Each Thursday in June we’ll be featuring a different film from the MoveShake series. This week’s film is about Gregg Treinish, founder of Adventurers and Scientists for Conservation. He is also a 2013 Emerging Explorer and 2008 Adventurer of the Year.
Ghandi said to “Be the change you wish to see in the world.” But, how do we even begin?
That question is what sparked the film series MoveShake. It is an overwhelming thought to take on the challenges our world faces today. From our hometown to the other side of the planet, change often presents itself as an impossible and daunting task. So, what makes someone take that leap into making a difference? What can we learn from them?
As a documentary filmmaker, I also want to shift perspectives and make a difference. For me, MoveShake was a way to discover what it’s like for the people who have dedicated their lives to the change they believe is possible. I wanted to dig deeper than the “why” they do what they do, and discover how this pursuit has changed not only the world around them, but their lives.
It’s easy to look up to those who have dedicated themselves to a cause, and see them as a rare breed of heroes. But these heroes started out as your neighbors, your classmates, your children. MoveShake is about discovering the human side of the changemaker—understanding their personal struggles and sacrifices can teach us so much about how we can begin to tackle the change we’d like to see in the world around us. Understanding their experiences and relating to the challenges they have faced can empower us to take on the change we believe in.
The MoveShake film series released last year in at MountainFilm in Telluride. Now, one year later, the series has its fourth film featuring Gregg Treinish, founder of Adventurers and Scientists for Conservation.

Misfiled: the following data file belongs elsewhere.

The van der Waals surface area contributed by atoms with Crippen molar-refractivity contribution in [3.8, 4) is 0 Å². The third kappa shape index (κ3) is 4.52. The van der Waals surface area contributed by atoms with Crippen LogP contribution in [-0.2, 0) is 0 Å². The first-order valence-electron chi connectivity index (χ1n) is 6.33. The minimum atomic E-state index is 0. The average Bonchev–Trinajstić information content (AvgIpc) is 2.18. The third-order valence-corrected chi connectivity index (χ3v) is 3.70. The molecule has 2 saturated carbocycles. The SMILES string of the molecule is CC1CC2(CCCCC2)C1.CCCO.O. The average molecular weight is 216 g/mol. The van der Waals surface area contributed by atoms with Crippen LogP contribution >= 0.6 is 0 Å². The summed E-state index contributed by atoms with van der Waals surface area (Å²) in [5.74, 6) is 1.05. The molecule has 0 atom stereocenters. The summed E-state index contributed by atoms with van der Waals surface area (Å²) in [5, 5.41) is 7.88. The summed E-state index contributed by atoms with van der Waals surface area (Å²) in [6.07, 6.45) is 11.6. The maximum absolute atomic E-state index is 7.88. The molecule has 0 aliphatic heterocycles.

Filming with Gregg Treinish was an adventure in itself. Gregg is the epitome of the social entrepreneur. He has a unique energy and passion that has been harnessed and he now focuses on one goal: to connect the adventure and science communities. That never-ending energy is put into everything he does—it can be inspiring and also exhausting to capture as a filmmaker.
Keeping up with Gregg was the biggest challenge of this film. Gregg let me tag along on a grizzly bear tracking trip with Military veterans in the Tobacco Roots of Montana as well as a pika monitoring trip with a group of 7th graders from West Oakland middle school to the Desolation Wilderness. These very different experiences gave a look into what drives Gregg, and also what challenges him. By the time we shot the last scene on top of a peak in the Desolation Wilderness, we reflected how the experience of filming together had made us like brother and sister—a lot of harmless teasing, but also an immense amount of trust and respect. It was an experience I’ll never forget, and I am now completely inspired by Gregg’s determination and strong belief in what he does.
We can’t all be the Ghandis of our generation, let alone start our own nonprofits. Fortunately, becoming the change we wish to see in the world doesn’t necessarily require that. What is needed is simply a little something that Gregg seems to have in abundance—courage. Gregg’s story of determination and fortitude, despite financial and personal challenges, inspires us to be brave in our pursuit of making change, and lets us know we are not alone in doing so.
You can help Adventurers and Scientists for Conservation raise $30,000 to bring students on data collection expeditions. Here’s how.